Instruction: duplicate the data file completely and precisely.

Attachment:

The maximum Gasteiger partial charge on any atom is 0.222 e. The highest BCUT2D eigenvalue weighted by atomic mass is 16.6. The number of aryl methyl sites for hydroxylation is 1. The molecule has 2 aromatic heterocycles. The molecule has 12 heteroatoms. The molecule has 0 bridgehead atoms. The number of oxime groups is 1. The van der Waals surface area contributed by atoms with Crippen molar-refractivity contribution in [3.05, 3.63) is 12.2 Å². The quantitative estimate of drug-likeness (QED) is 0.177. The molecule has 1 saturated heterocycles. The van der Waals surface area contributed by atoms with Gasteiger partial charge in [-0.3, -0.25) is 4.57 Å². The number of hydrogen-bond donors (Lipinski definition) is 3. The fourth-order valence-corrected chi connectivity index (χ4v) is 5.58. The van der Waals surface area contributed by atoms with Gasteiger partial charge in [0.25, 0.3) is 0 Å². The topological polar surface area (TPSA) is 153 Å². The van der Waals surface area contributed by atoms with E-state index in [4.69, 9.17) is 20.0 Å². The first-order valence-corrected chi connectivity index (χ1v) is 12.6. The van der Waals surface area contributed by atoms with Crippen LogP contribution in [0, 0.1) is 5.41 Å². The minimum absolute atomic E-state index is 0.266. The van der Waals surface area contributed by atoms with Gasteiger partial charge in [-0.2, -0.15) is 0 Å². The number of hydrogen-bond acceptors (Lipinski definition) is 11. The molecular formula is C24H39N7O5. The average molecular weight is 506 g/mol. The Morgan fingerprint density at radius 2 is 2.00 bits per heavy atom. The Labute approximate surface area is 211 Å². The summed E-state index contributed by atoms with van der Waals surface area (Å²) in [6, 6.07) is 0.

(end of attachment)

The maximum Gasteiger partial charge on any atom is 0.222 e. The highest BCUT2D eigenvalue weighted by atomic mass is 16.6. The number of aryl methyl sites for hydroxylation is 1. The molecule has 2 aromatic heterocycles. The molecule has 12 heteroatoms. The molecule has 0 bridgehead atoms. The number of oxime groups is 1. The van der Waals surface area contributed by atoms with Crippen molar-refractivity contribution in [3.05, 3.63) is 12.2 Å². The quantitative estimate of drug-likeness (QED) is 0.177. The molecule has 1 saturated heterocycles. The van der Waals surface area contributed by atoms with Gasteiger partial charge in [-0.3, -0.25) is 4.57 Å². The number of hydrogen-bond donors (Lipinski definition) is 3. The fourth-order valence-corrected chi connectivity index (χ4v) is 5.58. The van der Waals surface area contributed by atoms with Gasteiger partial charge in [0.25, 0.3) is 0 Å². The topological polar surface area (TPSA) is 153 Å². The van der Waals surface area contributed by atoms with E-state index in [4.69, 9.17) is 20.0 Å². The first-order valence-corrected chi connectivity index (χ1v) is 12.6. The van der Waals surface area contributed by atoms with Crippen LogP contribution in [0, 0.1) is 5.41 Å². The minimum absolute atomic E-state index is 0.266. The van der Waals surface area contributed by atoms with Gasteiger partial charge in [-0.2, -0.15) is 0 Å². The number of hydrogen-bond acceptors (Lipinski definition) is 11. The molecular formula is C24H39N7O5. The average molecular weight is 506 g/mol. The Morgan fingerprint density at radius 2 is 2.00 bits per heavy atom. The Labute approximate surface area is 211 Å². The summed E-state index contributed by atoms with van der Waals surface area (Å²) in [6, 6.07) is 0.